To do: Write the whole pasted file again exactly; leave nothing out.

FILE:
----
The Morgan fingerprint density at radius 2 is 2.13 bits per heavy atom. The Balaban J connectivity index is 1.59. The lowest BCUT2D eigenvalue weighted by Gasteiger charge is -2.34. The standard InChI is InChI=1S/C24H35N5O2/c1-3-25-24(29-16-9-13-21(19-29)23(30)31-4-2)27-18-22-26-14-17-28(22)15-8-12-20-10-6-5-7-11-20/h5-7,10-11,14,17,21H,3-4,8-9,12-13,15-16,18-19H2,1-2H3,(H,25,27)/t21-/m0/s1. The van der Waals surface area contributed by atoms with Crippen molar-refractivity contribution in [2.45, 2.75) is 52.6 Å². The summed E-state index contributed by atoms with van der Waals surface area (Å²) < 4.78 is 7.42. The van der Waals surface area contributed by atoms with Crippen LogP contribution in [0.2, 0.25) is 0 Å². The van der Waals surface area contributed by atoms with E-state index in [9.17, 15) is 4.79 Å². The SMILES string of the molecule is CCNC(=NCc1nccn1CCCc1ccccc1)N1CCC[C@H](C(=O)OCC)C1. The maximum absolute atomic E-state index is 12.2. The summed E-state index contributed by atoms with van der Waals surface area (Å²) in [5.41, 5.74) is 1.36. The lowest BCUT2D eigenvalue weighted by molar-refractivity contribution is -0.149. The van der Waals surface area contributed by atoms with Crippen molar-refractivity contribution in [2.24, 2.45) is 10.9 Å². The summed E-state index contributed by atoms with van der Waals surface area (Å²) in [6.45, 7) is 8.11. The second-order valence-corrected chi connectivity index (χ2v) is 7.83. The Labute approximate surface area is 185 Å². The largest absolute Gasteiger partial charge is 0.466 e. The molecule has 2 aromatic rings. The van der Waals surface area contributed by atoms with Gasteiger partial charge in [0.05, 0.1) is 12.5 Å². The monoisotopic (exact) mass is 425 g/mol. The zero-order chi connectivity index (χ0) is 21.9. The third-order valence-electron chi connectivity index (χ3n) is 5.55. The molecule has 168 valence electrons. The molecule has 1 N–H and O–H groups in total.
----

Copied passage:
The Morgan fingerprint density at radius 2 is 2.13 bits per heavy atom. The Balaban J connectivity index is 1.59. The lowest BCUT2D eigenvalue weighted by Gasteiger charge is -2.34. The standard InChI is InChI=1S/C24H35N5O2/c1-3-25-24(29-16-9-13-21(19-29)23(30)31-4-2)27-18-22-26-14-17-28(22)15-8-12-20-10-6-5-7-11-20/h5-7,10-11,14,17,21H,3-4,8-9,12-13,15-16,18-19H2,1-2H3,(H,25,27)/t21-/m0/s1. The van der Waals surface area contributed by atoms with Crippen molar-refractivity contribution in [2.45, 2.75) is 52.6 Å². The summed E-state index contributed by atoms with van der Waals surface area (Å²) < 4.78 is 7.42. The van der Waals surface area contributed by atoms with Crippen LogP contribution in [0.2, 0.25) is 0 Å². The van der Waals surface area contributed by atoms with E-state index in [9.17, 15) is 4.79 Å². The SMILES string of the molecule is CCNC(=NCc1nccn1CCCc1ccccc1)N1CCC[C@H](C(=O)OCC)C1. The maximum absolute atomic E-state index is 12.2. The summed E-state index contributed by atoms with van der Waals surface area (Å²) in [5.41, 5.74) is 1.36. The lowest BCUT2D eigenvalue weighted by molar-refractivity contribution is -0.149. The van der Waals surface area contributed by atoms with Crippen molar-refractivity contribution in [2.24, 2.45) is 10.9 Å². The summed E-state index contributed by atoms with van der Waals surface area (Å²) in [6.45, 7) is 8.11. The second-order valence-corrected chi connectivity index (χ2v) is 7.83. The Labute approximate surface area is 185 Å². The largest absolute Gasteiger partial charge is 0.466 e. The molecule has 2 aromatic rings. The van der Waals surface area contributed by atoms with Gasteiger partial charge in [0.05, 0.1) is 12.5 Å². The monoisotopic (exact) mass is 425 g/mol. The zero-order chi connectivity index (χ0) is 21.9. The third-order valence-electron chi connectivity index (χ3n) is 5.55. The molecule has 168 valence electrons. The molecule has 1 N–H and O–H groups in total.